• If there are any missionary folks working among majority non-believing populations listening in, I’d love to hear more from them. My experiences in Africa & on a native American reservation w/ the enemy’s spiritual manifestations made the godly spiritual manifestation of strength in Christ extremely necessary. I recall both European & American objections to what Scot called “hyper-spirituality”. Although it may be (and sometimes is) a less important or lesser emphasized experience in the US or Europe or other areas, it seemed very clear that one needs the power of the HOLY Spirit to counter the powers of darkness in particular situations. I couldn’t convince (nor would I have tried) the Africans & native Americans that spirits don’t exist. They “knew” them, and I could sense their “knowing”.

    I’ve noticed a pattern here where pastors sometimes don’t even seem to have any awareness that they’re encountering & struggling vs. spiritual powers. One of my Fuller Sem profs & I had quite a long conversation about it – how can we speak to someone who seems to be almost educated past a spiritual sensitivity to God’s presence and the enemy’s presence?

    I believe that the Lord has helped me over the years & continents to become more sensitive to spiritual light and darkness in my interactions w/ people. That awareness has girded me in times working w/ dying folks & their loved ones (before/after death). I, too, had some negative experiences when I was younger, similar to Susan N’s comments. But, T gave some good balance (esp’ly in 18, IMHO). There are a lot of folks seeking emotional experiences to validate, so to speak, their spirituality. I think it’s appropriate to remember that the “gifts” of the Holy Spirit are not the same as the “fruits”. I believe that our validation is found in the ongoing maturing fruit in our journeying with Christ.

  • JohnM

    T – Yes. The Holy Spirit does what can in some senses of the word be called leading. I don’t know what sense you have in mind. Speaking of leading though, I have to wonder if your questions are. I don’t mind you asking, but I won’t answer again until you explain where you’re going with this.

  • T


    I’m not trying to lead you. Given what seemed like near certainty that the Toronto events and “holy laughter” had “anything valid, edifying or otherwise worthwhile about them” I was just trying to see what kinds of things you believe the Holy Spirit would lead a person to do, and discuss them as well as the reasons why some things would be possible and others not.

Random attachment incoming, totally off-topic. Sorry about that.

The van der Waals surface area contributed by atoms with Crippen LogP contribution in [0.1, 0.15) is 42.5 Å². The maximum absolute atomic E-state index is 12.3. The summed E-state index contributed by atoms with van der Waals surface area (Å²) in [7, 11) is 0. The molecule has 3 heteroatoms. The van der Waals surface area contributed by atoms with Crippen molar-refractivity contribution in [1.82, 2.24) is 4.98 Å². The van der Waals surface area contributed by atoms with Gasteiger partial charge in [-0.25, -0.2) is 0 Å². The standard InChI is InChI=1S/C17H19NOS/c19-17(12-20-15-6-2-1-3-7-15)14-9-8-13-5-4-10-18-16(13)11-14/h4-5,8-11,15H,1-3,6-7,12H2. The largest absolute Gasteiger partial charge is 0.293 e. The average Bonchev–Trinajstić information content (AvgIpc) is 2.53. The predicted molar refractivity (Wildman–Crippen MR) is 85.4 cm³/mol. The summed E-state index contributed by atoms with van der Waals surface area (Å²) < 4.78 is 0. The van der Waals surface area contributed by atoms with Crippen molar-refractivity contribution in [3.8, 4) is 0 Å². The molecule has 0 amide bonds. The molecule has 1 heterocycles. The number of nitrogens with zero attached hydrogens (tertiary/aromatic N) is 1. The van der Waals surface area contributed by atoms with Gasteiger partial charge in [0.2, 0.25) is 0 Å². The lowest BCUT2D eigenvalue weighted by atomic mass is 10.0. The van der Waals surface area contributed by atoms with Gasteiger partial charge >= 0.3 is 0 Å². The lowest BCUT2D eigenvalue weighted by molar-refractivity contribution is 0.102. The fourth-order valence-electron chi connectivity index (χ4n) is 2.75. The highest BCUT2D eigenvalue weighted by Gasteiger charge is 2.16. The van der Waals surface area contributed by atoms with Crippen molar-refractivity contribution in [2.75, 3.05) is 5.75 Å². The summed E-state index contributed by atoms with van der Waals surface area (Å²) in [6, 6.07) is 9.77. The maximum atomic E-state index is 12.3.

I asked about weeping for a few reasons. One, Jesus wept as have many prophets, which tells me such emotion is neither outside of God’s character. Further, in some situations, it might be the perfectly appropriate and helpful thing for many. Relatedly, if we can say this about weeping, why not laughter? Again, there is a time to weep and a time to laugh, and I’m not saying anyone who claims to be laughing or crying is doing so because of the Holy Spirit, even if they claim such. But I have a hard time thinking that the Spirit, who can be grieved, has never lead a person to weep, given our biblical record. By the same token, I have a hard time thinking that about laughter, or speaking, or anything else that might be reflective of God’s heart in a given moment and situation.

    Hope that helps.

  • JohnM

    T #46 – You think Jesus wept because the Holy Spirit led Him to weep? And He otherwise wouldn’t have wept under the circumstances? What in the account of His weeping would make you think that? It really has no bearing on the issue at hand.

  • DRT

    Ann F-R#44, I am not a missionary to those populations in the sense that you are speaking, but I am in the sense that I have spent a lot of time getting to understand the cultures, music, ritual etc, in the hope of trying to find that encounter with the great god.

    I must say, that while I understand your use of the word enemy in the post, I shuddered reading it. It was quite offensive to me. Perhaps you all will consider me the enemy after this post, but I consider many of the pursuits of non-Christians to not be opposite to the direction of my Lord, but rather simply falling in kind with Romans chapter 1. These folks, and me, are not trying to be seduced by false gods, rather we are trying to get the glimpse of the one true god and don’t have the necessary tools.